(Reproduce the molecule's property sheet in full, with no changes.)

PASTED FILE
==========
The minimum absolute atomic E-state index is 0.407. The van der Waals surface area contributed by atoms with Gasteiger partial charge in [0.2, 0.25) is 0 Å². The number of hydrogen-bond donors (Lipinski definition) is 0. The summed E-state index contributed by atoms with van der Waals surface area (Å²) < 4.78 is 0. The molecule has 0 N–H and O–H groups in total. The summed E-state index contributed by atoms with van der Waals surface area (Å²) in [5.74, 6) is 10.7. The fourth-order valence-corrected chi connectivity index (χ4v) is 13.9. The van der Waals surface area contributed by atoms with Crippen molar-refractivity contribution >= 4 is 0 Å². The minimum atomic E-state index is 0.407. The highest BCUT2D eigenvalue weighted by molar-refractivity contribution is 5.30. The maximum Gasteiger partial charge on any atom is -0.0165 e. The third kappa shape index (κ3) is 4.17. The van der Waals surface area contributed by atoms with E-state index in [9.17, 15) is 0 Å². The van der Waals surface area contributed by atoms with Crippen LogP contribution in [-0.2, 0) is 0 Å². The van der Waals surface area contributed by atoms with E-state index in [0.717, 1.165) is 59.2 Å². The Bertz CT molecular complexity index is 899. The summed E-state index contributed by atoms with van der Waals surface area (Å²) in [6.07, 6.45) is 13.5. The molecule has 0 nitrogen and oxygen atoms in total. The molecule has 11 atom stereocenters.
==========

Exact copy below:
The minimum absolute atomic E-state index is 0.407. The van der Waals surface area contributed by atoms with Gasteiger partial charge in [0.2, 0.25) is 0 Å². The number of hydrogen-bond donors (Lipinski definition) is 0. The summed E-state index contributed by atoms with van der Waals surface area (Å²) < 4.78 is 0. The molecule has 0 N–H and O–H groups in total. The summed E-state index contributed by atoms with van der Waals surface area (Å²) in [5.74, 6) is 10.7. The fourth-order valence-corrected chi connectivity index (χ4v) is 13.9. The van der Waals surface area contributed by atoms with Crippen molar-refractivity contribution >= 4 is 0 Å². The minimum atomic E-state index is 0.407. The highest BCUT2D eigenvalue weighted by molar-refractivity contribution is 5.30. The maximum Gasteiger partial charge on any atom is -0.0165 e. The third kappa shape index (κ3) is 4.17. The van der Waals surface area contributed by atoms with E-state index in [9.17, 15) is 0 Å². The van der Waals surface area contributed by atoms with Crippen LogP contribution in [-0.2, 0) is 0 Å². The van der Waals surface area contributed by atoms with E-state index in [0.717, 1.165) is 59.2 Å². The Bertz CT molecular complexity index is 899. The summed E-state index contributed by atoms with van der Waals surface area (Å²) in [6.07, 6.45) is 13.5. The molecule has 0 nitrogen and oxygen atoms in total. The molecule has 11 atom stereocenters.